Stock Uniform Design 101

Posted by Todd Grant on Fri, Feb 14, 2014 @ 03:06 PM

stock text layoutsAs young athletes progress through the youth and scholastic ranks, they expect to improve. Whether they want to perfect their jump shot, increase their bat speed, or lift more weights, kids believe that their work in practice and during the offseason will result in tangible skill development. However, young athletes don’t merely expect their own performance to improve as they get older; they anticipate that there will be better coaching and officiating and, perhaps most importantly, they expect to be outfitted in snazzier and snazzier gear as they move through the ranks.

This last expectation—improved team gear—can be a source of consternation for many coaches, athletic directors, and equipment managers. After all, uniforms and other team gear can be expensive, and many young athletes don’t understand the importance of staying under budget and being fiscally responsible. Team gear customization is central to this problem. Teams want their apparel to be as personalized as possible. Today, a bland team name spilled across the front of a t-shirt won’t be well-received in most locker rooms. Yet, customization is arguably the most costly part of purchasing uniforms and team apparel, and most people charged with figuring out their team's gear are not familiar enough with customization to find the best bang for their buck. Here is a guide to team gear customization that can help.

1. Fabric type is critical

Unless you have a large budget for team apparel and can afford a fully sublimated jersey (a type of uniform that is most amenable to customization because every inch of the fabric can be dyed and designed) your customization demands will be limited by which fabric you’re using. Certain fabrics can only be customized in a specific way. For example, performance fabrics (moisture-wicking jerseys and shorts) and cotton are the most common fabrics and are often customized using heat applied graphics. Embroidery is also an option. In either case, there are certain areas on the fabric—across a seam or zipper, for instance—that can’t be customized. The sleeves, back, neck, and right chest are the most popular areas for customization.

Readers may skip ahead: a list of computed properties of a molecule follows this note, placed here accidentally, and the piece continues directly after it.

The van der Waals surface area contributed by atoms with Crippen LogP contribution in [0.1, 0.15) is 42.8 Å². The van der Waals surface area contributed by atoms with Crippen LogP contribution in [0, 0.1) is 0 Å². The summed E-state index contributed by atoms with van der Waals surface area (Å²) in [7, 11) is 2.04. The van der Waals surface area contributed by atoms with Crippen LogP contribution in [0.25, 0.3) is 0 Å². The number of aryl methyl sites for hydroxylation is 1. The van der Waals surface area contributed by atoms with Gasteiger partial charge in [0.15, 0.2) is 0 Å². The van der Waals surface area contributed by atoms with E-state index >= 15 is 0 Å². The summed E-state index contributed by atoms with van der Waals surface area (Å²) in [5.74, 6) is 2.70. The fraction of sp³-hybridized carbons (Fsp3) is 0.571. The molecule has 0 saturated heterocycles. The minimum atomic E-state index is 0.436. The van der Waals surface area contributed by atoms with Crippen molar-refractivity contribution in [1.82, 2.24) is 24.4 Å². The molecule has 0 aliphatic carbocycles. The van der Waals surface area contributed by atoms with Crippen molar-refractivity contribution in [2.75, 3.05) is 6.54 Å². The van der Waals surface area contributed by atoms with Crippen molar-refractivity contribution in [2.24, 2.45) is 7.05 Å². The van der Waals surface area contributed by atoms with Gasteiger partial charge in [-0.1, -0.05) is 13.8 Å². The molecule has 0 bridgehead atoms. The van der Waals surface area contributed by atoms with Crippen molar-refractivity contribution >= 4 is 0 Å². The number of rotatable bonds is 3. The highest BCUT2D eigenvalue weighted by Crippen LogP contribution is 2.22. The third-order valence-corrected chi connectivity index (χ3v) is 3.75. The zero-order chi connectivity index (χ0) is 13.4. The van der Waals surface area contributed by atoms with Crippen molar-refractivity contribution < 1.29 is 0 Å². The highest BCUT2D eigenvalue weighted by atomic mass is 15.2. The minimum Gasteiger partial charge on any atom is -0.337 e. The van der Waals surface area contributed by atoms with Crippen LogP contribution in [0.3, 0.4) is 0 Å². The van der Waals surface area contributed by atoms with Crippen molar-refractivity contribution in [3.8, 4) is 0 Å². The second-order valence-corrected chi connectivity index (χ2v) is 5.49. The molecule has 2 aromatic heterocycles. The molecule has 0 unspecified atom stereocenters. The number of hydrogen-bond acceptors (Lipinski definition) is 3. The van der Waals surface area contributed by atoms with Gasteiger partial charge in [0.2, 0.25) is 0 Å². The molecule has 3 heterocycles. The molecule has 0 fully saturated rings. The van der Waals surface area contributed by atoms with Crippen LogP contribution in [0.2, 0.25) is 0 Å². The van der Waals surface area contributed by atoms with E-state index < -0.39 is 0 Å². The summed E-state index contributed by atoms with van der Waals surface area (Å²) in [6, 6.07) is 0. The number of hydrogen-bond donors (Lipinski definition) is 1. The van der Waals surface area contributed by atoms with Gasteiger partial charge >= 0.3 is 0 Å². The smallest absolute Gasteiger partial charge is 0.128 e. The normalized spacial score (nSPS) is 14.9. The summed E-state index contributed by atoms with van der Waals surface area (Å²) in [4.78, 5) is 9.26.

Stock Uniform Locations

2. For game apparel, don’t go too crazy—there are rules

If your team wants a truly unique uniform design, you’re going to have to get creative. There are NFHS and NCAA requirements for high schools and colleges, respectively, regarding where names and numbers are placed on uniforms, as well as their size. Teams that have their hearts set on unique uniforms should look into printing their ideas on sweatshirts and travel jackets instead, which aren’t regulated and therefor can be customized however you please. Still, you should be aware that it is extremely difficult to embroider or even print a logo with super fine details. Embroidery text must be at least 1/4” tall, and print text should always be reviewed during the proofing process. A detailed logo might sound appealing in theory, but in practice it will look like an amorphous blob if you’re not mindful of these customization realities.

3. Team dealers will ensure that you’re satisfied with your order from both a stylistic and financial standpoint

Team dealers can outfit your youth and school teams in top-notch gear with high-quality customization as long as you’re honest with them. You should make your budgetary constraints known from the beginning; one-color customization is a great option, and team dealers can work with you to create a design that you’re proud of even without the benefit of multiple colors. Team dealers can also bring a sample embroidered logo to you in person so that you can approve it. This risk-free customization process will take the pressure off of you and allow your team to make the final call. 

To learn more about choosing a dealer that can accommodate your customization needs, click the image below to download a free white paper, “How to Choose a Team Dealer.”

 

How To Choose A Team Dealer